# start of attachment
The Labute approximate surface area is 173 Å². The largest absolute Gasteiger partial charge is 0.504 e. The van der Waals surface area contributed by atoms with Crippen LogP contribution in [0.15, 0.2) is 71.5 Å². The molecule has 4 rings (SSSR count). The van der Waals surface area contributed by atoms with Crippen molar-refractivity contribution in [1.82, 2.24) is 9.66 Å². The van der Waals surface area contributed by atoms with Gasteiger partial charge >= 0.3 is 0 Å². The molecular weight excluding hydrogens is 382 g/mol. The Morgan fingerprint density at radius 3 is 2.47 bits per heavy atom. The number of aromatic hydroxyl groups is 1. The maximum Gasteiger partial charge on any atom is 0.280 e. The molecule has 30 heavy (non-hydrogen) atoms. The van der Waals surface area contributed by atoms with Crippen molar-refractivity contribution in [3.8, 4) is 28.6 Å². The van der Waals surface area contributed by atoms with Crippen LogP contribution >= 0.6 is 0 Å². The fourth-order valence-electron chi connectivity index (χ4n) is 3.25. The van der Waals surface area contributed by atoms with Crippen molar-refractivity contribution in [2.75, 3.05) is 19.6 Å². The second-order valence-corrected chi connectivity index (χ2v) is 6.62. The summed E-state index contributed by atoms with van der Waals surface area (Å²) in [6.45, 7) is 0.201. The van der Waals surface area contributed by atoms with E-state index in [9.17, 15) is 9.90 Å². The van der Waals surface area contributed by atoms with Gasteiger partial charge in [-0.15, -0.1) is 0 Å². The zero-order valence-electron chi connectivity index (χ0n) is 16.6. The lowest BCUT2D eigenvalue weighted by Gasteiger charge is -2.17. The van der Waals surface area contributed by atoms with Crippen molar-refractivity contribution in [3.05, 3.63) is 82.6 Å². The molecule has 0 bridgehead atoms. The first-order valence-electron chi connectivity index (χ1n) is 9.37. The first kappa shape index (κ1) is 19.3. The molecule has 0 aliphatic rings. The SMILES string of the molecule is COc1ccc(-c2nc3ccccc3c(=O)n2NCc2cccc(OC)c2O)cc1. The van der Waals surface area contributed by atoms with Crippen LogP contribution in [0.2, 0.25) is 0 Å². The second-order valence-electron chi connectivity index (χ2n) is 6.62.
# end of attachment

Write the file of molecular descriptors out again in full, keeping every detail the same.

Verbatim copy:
The Labute approximate surface area is 173 Å². The largest absolute Gasteiger partial charge is 0.504 e. The van der Waals surface area contributed by atoms with Crippen LogP contribution in [0.15, 0.2) is 71.5 Å². The molecule has 4 rings (SSSR count). The van der Waals surface area contributed by atoms with Crippen molar-refractivity contribution in [1.82, 2.24) is 9.66 Å². The van der Waals surface area contributed by atoms with Gasteiger partial charge >= 0.3 is 0 Å². The molecular weight excluding hydrogens is 382 g/mol. The Morgan fingerprint density at radius 3 is 2.47 bits per heavy atom. The number of aromatic hydroxyl groups is 1. The maximum Gasteiger partial charge on any atom is 0.280 e. The molecule has 30 heavy (non-hydrogen) atoms. The van der Waals surface area contributed by atoms with Crippen molar-refractivity contribution in [3.8, 4) is 28.6 Å². The van der Waals surface area contributed by atoms with Crippen LogP contribution >= 0.6 is 0 Å². The fourth-order valence-electron chi connectivity index (χ4n) is 3.25. The van der Waals surface area contributed by atoms with Crippen molar-refractivity contribution in [2.75, 3.05) is 19.6 Å². The second-order valence-corrected chi connectivity index (χ2v) is 6.62. The summed E-state index contributed by atoms with van der Waals surface area (Å²) in [6.45, 7) is 0.201. The van der Waals surface area contributed by atoms with E-state index in [9.17, 15) is 9.90 Å². The van der Waals surface area contributed by atoms with Gasteiger partial charge in [-0.15, -0.1) is 0 Å². The zero-order valence-electron chi connectivity index (χ0n) is 16.6. The lowest BCUT2D eigenvalue weighted by Gasteiger charge is -2.17. The van der Waals surface area contributed by atoms with Crippen molar-refractivity contribution in [3.05, 3.63) is 82.6 Å². The molecule has 0 bridgehead atoms. The first-order valence-electron chi connectivity index (χ1n) is 9.37. The first kappa shape index (κ1) is 19.3. The molecule has 0 aliphatic rings. The SMILES string of the molecule is COc1ccc(-c2nc3ccccc3c(=O)n2NCc2cccc(OC)c2O)cc1. The van der Waals surface area contributed by atoms with Crippen LogP contribution in [0.2, 0.25) is 0 Å². The second-order valence-electron chi connectivity index (χ2n) is 6.62.